The Laws Field Guide to the Sierra Nevada

The Laws Field Guide to the Sierra Nevada
Paperback, 8.5 x 11, with full-color illustrations throughout, 288 pages.

By John Muir Laws

In this groundbreaking and meticulously field-tested guide, the rich variety of Sierra life—trees, wildflowers, ferns, fungi, lichens, fish, reptiles, amphibians, birds, mammals, and insects—comes alive.

Easy-to-use features include:

  • Intuitive organization, color tabs, and simple keys
  • Similar-looking species side by side
  • Over 2,800 full-color illustrations
  • Range maps of species that are otherwise difficult to distinguish
  • Index of common and scientific names
  • Lightweight and compact—ideal for backpacking

Impressively detailed and comprehensive, the guide includes:

  • More than 1,700 species
  • Descriptions of behavior, adaptations, and interactions between species
  • Species and topics not found in most guides, including aquatic life, spiders and webs, plankton, plant galls, bark beetle galleries, animal tracks and evidence, seasonal star charts, weather patterns, and cloud formations

Published in conjunction with the California Academy of Sciences.

Reviews

''From fungi to forest to frogs and fish, the book is a small but powerful treasure of reference to nature.'' The Sacramento Bee
''He took his first hike into the Sierra Nevada, the landscape of his obsession, while still in the womb. His parents named him John Muir Laws. He once spent a week searching for a single perfect orchid to paint. He says 'I am constantly amazed by things'--Such as? 'The diversity of chipmunks.' He is not joking. He cares about newts. If asked, he does an excellent imitation of a startled vole. He has opinions about beetles... The new field guide, already praised by outdoor connoisseurs as a naturalist's bible, begins with 'Small Fungi growing on Wood' and ends with stars. It is small enough to slip in your pocket but includes 1,700 species of flowers, trees, bugs, frogs, snails, skinks, birds, fish, rodents. It took him six years. The world needs more of this--this kind of sustained, informed, deep gee-whizdom... Laws painted every wildflower in his book from sketches in the field. The same with the birds, except for the great horned owl which he kept missing. 'We have this idea that all robins, for example, look the same,' says Laws. 'But they don't. Any more than collies look alike or all humans. It's because we are not looking hard enough.'... When he was a boy hiking on the John Muir Trail, he dreamed of creating the perfect field guide, not a guide made by experts, but a book by an enthusiast. 'My criteria for inclusion in the book: Either it is so common you'll trip over it all the time. Or not so common--maybe it is just some subtle little thing, but they are so stunning or their story is so great, I had to include it,' he says. Why? 'Because the more people fall in love with the diversity of life, the more people will fight to protect it,' Laws says. '...The point really is not to identify a creature or a plant and move on. The point is to learn the story.'' William Booth, Washington Post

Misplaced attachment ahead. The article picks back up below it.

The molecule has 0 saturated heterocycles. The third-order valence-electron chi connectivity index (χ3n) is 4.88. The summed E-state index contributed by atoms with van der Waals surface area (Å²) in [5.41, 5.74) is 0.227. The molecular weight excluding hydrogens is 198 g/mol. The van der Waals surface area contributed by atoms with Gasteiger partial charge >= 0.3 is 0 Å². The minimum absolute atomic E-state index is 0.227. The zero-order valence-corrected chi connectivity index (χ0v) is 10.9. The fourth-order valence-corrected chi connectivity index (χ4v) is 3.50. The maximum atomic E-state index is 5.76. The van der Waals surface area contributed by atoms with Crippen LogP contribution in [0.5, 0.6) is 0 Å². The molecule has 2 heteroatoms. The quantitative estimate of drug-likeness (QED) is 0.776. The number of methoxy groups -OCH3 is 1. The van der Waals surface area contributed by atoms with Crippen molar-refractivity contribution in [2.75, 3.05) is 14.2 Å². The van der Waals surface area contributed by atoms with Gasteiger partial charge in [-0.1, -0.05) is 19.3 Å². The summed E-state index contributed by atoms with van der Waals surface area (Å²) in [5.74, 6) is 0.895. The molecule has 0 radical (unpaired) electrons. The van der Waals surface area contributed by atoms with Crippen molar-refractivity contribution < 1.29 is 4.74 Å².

''Laws was so determined to make it easy for people to use this gude, he crammed a wide range of species into one book so hikers and backpackers would find it easy to take with them. Then he arranged it by species and primary characteristics so, from the inside cover, they can flip quickly to the pages that cover the plant or animal they've seen for a quick identification. Laws' stunning illustrations are accompanied by observations and requests, like on page 309: Keep an eye out for the wolverine, now feared extinct.''--The San Francisco Chronicle ''If you have room for only one Sierra Nevada guidebook in your pack, make it this little gem....Dense with illustration, it's the perfect all-ages introduction to field guides. Well-researched natural history notes pull the reader more deeply into the story of these iconic mountains.'' Sierra Magazine
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About the Author

John Muir Laws

John Muir Laws

John Muir Laws is a naturalist, educator, and artist, with degrees in conservation and resource studies from the University of California, Berkeley; in wildlife biology from the University of Montana, Missoula; and in scientific illustration from the University of California, Santa Cruz. He is a 2010 Audubon TogetherGreen Conservation Leadership Fellow and has received the Terwilliger Environmental Award for outstanding service in environmental education. Visit his website at johnmuirlaws.com.

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